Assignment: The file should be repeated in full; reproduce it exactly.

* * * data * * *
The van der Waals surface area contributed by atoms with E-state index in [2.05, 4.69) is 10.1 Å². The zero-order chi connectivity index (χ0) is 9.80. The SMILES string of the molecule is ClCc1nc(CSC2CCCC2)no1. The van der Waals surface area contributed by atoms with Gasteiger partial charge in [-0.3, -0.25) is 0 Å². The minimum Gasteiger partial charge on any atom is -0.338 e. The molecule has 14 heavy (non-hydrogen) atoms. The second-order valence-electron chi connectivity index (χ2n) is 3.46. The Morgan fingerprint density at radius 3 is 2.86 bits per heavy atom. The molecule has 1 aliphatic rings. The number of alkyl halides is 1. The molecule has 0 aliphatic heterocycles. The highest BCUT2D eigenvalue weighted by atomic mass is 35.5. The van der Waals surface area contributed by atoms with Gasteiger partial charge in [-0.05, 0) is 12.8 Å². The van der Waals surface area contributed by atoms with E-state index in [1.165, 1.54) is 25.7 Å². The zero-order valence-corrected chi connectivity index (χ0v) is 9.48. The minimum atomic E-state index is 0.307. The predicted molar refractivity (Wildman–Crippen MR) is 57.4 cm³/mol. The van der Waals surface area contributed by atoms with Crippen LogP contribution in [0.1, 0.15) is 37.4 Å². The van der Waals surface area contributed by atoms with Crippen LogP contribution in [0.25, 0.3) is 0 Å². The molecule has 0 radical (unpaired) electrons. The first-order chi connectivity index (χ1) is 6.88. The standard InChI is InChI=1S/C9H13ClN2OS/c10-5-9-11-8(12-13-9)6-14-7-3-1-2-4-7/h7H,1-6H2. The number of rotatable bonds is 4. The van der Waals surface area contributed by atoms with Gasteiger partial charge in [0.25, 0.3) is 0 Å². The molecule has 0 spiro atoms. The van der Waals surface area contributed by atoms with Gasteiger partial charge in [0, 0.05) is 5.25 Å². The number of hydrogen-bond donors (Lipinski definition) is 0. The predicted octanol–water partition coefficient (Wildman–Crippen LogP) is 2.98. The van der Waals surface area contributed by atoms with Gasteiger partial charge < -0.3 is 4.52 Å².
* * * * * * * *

The van der Waals surface area contributed by atoms with E-state index in [2.05, 4.69) is 10.1 Å². The zero-order chi connectivity index (χ0) is 9.80. The SMILES string of the molecule is ClCc1nc(CSC2CCCC2)no1. The van der Waals surface area contributed by atoms with Gasteiger partial charge in [-0.3, -0.25) is 0 Å². The minimum Gasteiger partial charge on any atom is -0.338 e. The molecule has 14 heavy (non-hydrogen) atoms. The second-order valence-electron chi connectivity index (χ2n) is 3.46. The Morgan fingerprint density at radius 3 is 2.86 bits per heavy atom. The molecule has 1 aliphatic rings. The number of alkyl halides is 1. The molecule has 0 aliphatic heterocycles. The highest BCUT2D eigenvalue weighted by atomic mass is 35.5. The van der Waals surface area contributed by atoms with Gasteiger partial charge in [-0.05, 0) is 12.8 Å². The van der Waals surface area contributed by atoms with E-state index in [1.165, 1.54) is 25.7 Å². The zero-order valence-corrected chi connectivity index (χ0v) is 9.48. The minimum atomic E-state index is 0.307. The predicted molar refractivity (Wildman–Crippen MR) is 57.4 cm³/mol. The van der Waals surface area contributed by atoms with Crippen LogP contribution in [0.1, 0.15) is 37.4 Å². The van der Waals surface area contributed by atoms with Crippen LogP contribution in [0.25, 0.3) is 0 Å². The molecule has 0 radical (unpaired) electrons. The first-order chi connectivity index (χ1) is 6.88. The standard InChI is InChI=1S/C9H13ClN2OS/c10-5-9-11-8(12-13-9)6-14-7-3-1-2-4-7/h7H,1-6H2. The number of rotatable bonds is 4. The van der Waals surface area contributed by atoms with Gasteiger partial charge in [0.25, 0.3) is 0 Å². The molecule has 0 spiro atoms. The van der Waals surface area contributed by atoms with Gasteiger partial charge in [0, 0.05) is 5.25 Å². The number of hydrogen-bond donors (Lipinski definition) is 0. The predicted octanol–water partition coefficient (Wildman–Crippen LogP) is 2.98. The van der Waals surface area contributed by atoms with Gasteiger partial charge < -0.3 is 4.52 Å².